By: Yiannis Vafeas, Managing Director
Every year, the MENA Effie awards bring together agencies and clients to honor effective marketing communications across the Middle East and North Africa region. As a jury member this year, I spent a significant amount of time going through submissions related to youth campaigns.
Demographically, culturally and historically very diverse (set against the inaccurate term “Arab world”) the MENA region covers about 322M people in 22 countries that share a common characteristic: almost 70% of the population is under 30 years old. Millennials between the ages of 18 and 34 in the Gulf Countries of Kuwait, Qatar, Bahrain, UAE, Saudi Arabia and Oman, uniquely comprise of the largest generation in history with the strongest purchasing power in the world.
In a crowded marketplace, it’s critical to stand out. I must admit it’s fascinating to see local and international, big and small agencies creating intelligent campaigns. As a judge, I was confounded on what to focus on while reading the entries; theories and insights are important, but there are many layers to consider, more so in a region ripe with cultural sensitivities.
When it comes to Golin MENA, I tend to rule with a high standard of perfection where only a flawless project makes it to the submission stage. And when I say perfect, I’m referring to the three must-haves in a winning Effie case study:
- A unique insight that makes you stop and think
- A campaign that makes you stop and think
- Results that make you stop without thinking
I was asked in one of the industry magazines, what would be the three mistakes to avoid in a submission. After reading the submissions, here’s what I found:
- Don’t base the campaign on widely known facts and insights
In almost 25 submissions, many insights were similar and obvious: young people spend a lot of time online. For example, a team could set its work apart with the following insight: only 14% of the content consumed by youth are branded advertisements; the audience is drawn to humorous, genuine content, yet they’re turned off by brands that seem needy. A winning campaign captures young people’s attention by building a platform that is engaging while not being too pushy to sell, leaving the audience to associate fun with the product.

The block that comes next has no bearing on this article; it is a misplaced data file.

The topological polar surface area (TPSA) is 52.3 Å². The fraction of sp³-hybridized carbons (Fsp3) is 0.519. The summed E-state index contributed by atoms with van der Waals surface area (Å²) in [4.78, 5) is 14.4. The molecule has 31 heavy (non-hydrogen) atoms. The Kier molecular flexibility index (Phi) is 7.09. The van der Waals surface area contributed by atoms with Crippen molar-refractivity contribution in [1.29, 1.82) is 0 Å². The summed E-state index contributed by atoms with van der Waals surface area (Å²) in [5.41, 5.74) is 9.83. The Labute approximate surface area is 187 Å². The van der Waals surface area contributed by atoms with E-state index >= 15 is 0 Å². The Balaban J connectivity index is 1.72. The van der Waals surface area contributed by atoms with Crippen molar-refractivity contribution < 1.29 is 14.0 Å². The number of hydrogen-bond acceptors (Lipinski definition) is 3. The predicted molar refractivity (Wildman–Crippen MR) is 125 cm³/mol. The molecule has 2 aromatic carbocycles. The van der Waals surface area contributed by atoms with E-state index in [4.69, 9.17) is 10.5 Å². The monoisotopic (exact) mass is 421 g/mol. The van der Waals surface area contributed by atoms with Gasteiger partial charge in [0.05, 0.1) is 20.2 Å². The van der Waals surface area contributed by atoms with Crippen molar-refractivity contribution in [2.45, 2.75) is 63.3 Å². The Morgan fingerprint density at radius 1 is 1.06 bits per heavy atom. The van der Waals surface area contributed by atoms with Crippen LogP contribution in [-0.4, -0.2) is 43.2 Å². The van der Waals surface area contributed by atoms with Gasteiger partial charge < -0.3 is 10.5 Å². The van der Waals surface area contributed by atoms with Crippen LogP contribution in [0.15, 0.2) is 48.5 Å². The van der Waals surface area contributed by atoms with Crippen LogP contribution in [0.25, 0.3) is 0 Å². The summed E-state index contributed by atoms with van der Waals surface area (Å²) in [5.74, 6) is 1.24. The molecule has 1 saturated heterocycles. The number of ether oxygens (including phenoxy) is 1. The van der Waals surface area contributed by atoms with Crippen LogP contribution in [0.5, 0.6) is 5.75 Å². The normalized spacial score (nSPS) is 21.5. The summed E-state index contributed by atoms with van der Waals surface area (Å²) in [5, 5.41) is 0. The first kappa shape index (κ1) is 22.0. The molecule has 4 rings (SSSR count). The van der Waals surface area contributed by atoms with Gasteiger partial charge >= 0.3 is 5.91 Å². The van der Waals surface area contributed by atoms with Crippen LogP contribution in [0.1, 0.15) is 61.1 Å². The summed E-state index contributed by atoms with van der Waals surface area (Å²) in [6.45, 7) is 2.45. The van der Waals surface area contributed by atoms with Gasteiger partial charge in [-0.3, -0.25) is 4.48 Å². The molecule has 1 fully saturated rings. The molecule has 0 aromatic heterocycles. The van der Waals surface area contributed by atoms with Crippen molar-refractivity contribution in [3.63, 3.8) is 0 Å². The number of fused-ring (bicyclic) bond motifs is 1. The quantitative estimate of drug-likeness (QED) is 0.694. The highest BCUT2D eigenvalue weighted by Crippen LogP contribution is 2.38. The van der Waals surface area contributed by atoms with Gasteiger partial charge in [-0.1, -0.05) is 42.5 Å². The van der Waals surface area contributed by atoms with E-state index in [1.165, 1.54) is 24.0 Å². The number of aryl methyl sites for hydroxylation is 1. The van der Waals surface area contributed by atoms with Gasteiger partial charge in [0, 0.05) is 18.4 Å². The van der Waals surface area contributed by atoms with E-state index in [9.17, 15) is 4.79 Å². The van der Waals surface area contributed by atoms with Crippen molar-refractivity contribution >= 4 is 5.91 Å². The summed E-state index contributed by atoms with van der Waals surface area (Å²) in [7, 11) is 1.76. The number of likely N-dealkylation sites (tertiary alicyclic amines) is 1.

- Don’t overestimate the effectiveness of “influencers”
Influencers are some of today’s top marketing tools. Yet, this tactic was highlighted in numerous submissions as something unique or extravagant. With the vast amount of creativity and tools at our disposal, it’s surprising to see this unimaginative approach as the sole strategy towards promotion and brand advocacy. Influence implies advocates of change and it’s imperative to see the influencer as a means to the end goal – not the goal itself.
- Don’t determine the success of a campaign only by “sales”
Effies and awards in our industry take place to celebrate creativity, promote innovative thinking and inspire change. Results must go beyond sales data to highlight the impact the campaign created. In today’s data-driven environment, marketers often become so fixated on numbers that they forget that emotions drive people’s decisions. Reaching target audiences in meaningful ways, easily represented by sentiment on social networks, is a result worth highlighting.
The unique experience of looking through the eyes of other professionals in the region was definitely a great one. While some campaigns stood out, characterized by their unique approach to driving meaningful conversations, I look forward to what lies ahead where more marketers bravely think outside of the box to create stellar campaigns.